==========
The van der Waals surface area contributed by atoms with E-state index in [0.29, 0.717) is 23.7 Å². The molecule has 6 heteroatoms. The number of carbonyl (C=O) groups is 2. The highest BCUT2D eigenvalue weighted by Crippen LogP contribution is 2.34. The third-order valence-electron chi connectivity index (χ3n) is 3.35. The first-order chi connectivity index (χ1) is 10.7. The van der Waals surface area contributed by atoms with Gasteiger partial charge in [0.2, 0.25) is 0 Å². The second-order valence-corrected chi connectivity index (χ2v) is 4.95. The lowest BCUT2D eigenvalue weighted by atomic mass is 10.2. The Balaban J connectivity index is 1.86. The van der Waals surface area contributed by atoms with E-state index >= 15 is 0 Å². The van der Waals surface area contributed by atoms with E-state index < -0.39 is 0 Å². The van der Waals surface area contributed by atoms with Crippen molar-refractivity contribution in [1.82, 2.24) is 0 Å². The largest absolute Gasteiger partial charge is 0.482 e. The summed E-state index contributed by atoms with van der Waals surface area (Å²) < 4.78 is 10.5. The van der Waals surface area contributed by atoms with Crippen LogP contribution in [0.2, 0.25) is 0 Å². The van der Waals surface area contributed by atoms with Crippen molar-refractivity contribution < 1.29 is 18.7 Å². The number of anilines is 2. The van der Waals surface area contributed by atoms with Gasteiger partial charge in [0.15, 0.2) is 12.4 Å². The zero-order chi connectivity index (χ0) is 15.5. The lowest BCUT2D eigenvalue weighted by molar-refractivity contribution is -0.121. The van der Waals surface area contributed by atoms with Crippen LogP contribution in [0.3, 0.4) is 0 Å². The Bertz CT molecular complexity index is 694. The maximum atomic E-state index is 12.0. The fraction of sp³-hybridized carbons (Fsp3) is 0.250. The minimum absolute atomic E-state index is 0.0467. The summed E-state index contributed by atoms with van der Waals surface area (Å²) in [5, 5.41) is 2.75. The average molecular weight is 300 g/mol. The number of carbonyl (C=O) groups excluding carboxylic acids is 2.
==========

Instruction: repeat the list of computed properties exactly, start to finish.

The van der Waals surface area contributed by atoms with E-state index in [0.29, 0.717) is 23.7 Å². The molecule has 6 heteroatoms. The number of carbonyl (C=O) groups is 2. The highest BCUT2D eigenvalue weighted by Crippen LogP contribution is 2.34. The third-order valence-electron chi connectivity index (χ3n) is 3.35. The first-order chi connectivity index (χ1) is 10.7. The van der Waals surface area contributed by atoms with Gasteiger partial charge in [0.2, 0.25) is 0 Å². The second-order valence-corrected chi connectivity index (χ2v) is 4.95. The lowest BCUT2D eigenvalue weighted by atomic mass is 10.2. The Balaban J connectivity index is 1.86. The van der Waals surface area contributed by atoms with E-state index >= 15 is 0 Å². The van der Waals surface area contributed by atoms with E-state index < -0.39 is 0 Å². The van der Waals surface area contributed by atoms with Crippen molar-refractivity contribution in [1.82, 2.24) is 0 Å². The largest absolute Gasteiger partial charge is 0.482 e. The summed E-state index contributed by atoms with van der Waals surface area (Å²) < 4.78 is 10.5. The van der Waals surface area contributed by atoms with Crippen LogP contribution in [0.2, 0.25) is 0 Å². The van der Waals surface area contributed by atoms with Crippen molar-refractivity contribution < 1.29 is 18.7 Å². The number of anilines is 2. The van der Waals surface area contributed by atoms with Gasteiger partial charge in [0.15, 0.2) is 12.4 Å². The zero-order chi connectivity index (χ0) is 15.5. The lowest BCUT2D eigenvalue weighted by molar-refractivity contribution is -0.121. The van der Waals surface area contributed by atoms with Crippen LogP contribution in [0.3, 0.4) is 0 Å². The Bertz CT molecular complexity index is 694. The maximum atomic E-state index is 12.0. The fraction of sp³-hybridized carbons (Fsp3) is 0.250. The minimum absolute atomic E-state index is 0.0467. The summed E-state index contributed by atoms with van der Waals surface area (Å²) in [5, 5.41) is 2.75. The average molecular weight is 300 g/mol. The number of carbonyl (C=O) groups excluding carboxylic acids is 2.